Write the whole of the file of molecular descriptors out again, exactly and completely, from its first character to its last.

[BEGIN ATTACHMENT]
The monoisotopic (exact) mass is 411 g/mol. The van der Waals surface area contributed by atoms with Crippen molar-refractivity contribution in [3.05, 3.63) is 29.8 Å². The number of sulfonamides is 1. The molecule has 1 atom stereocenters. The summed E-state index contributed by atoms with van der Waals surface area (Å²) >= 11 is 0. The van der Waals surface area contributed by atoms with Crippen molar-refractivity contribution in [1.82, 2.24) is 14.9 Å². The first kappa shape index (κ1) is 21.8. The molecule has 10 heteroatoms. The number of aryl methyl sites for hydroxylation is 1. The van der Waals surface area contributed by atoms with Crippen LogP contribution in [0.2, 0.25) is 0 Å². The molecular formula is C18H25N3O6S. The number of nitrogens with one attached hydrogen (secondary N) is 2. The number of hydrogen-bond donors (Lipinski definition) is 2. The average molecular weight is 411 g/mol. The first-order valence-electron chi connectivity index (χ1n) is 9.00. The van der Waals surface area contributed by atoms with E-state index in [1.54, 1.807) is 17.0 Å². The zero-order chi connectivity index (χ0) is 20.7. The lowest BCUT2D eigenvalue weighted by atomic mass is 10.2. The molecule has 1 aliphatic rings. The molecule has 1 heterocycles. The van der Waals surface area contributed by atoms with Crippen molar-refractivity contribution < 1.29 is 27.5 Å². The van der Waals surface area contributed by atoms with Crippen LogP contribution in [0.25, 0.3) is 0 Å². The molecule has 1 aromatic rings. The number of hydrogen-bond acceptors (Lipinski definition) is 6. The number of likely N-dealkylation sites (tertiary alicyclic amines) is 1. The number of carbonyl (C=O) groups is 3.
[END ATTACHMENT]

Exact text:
The monoisotopic (exact) mass is 411 g/mol. The van der Waals surface area contributed by atoms with Crippen molar-refractivity contribution in [3.05, 3.63) is 29.8 Å². The number of sulfonamides is 1. The molecule has 1 atom stereocenters. The summed E-state index contributed by atoms with van der Waals surface area (Å²) >= 11 is 0. The van der Waals surface area contributed by atoms with Crippen molar-refractivity contribution in [1.82, 2.24) is 14.9 Å². The first kappa shape index (κ1) is 21.8. The molecule has 10 heteroatoms. The number of aryl methyl sites for hydroxylation is 1. The van der Waals surface area contributed by atoms with Crippen LogP contribution in [0.2, 0.25) is 0 Å². The molecular formula is C18H25N3O6S. The number of nitrogens with one attached hydrogen (secondary N) is 2. The number of hydrogen-bond donors (Lipinski definition) is 2. The average molecular weight is 411 g/mol. The first-order valence-electron chi connectivity index (χ1n) is 9.00. The van der Waals surface area contributed by atoms with E-state index in [1.54, 1.807) is 17.0 Å². The zero-order chi connectivity index (χ0) is 20.7. The lowest BCUT2D eigenvalue weighted by atomic mass is 10.2. The molecule has 1 aliphatic rings. The molecule has 1 heterocycles. The van der Waals surface area contributed by atoms with Crippen molar-refractivity contribution < 1.29 is 27.5 Å². The van der Waals surface area contributed by atoms with Crippen LogP contribution in [0.25, 0.3) is 0 Å². The molecule has 1 aromatic rings. The number of hydrogen-bond acceptors (Lipinski definition) is 6. The number of likely N-dealkylation sites (tertiary alicyclic amines) is 1. The number of carbonyl (C=O) groups is 3.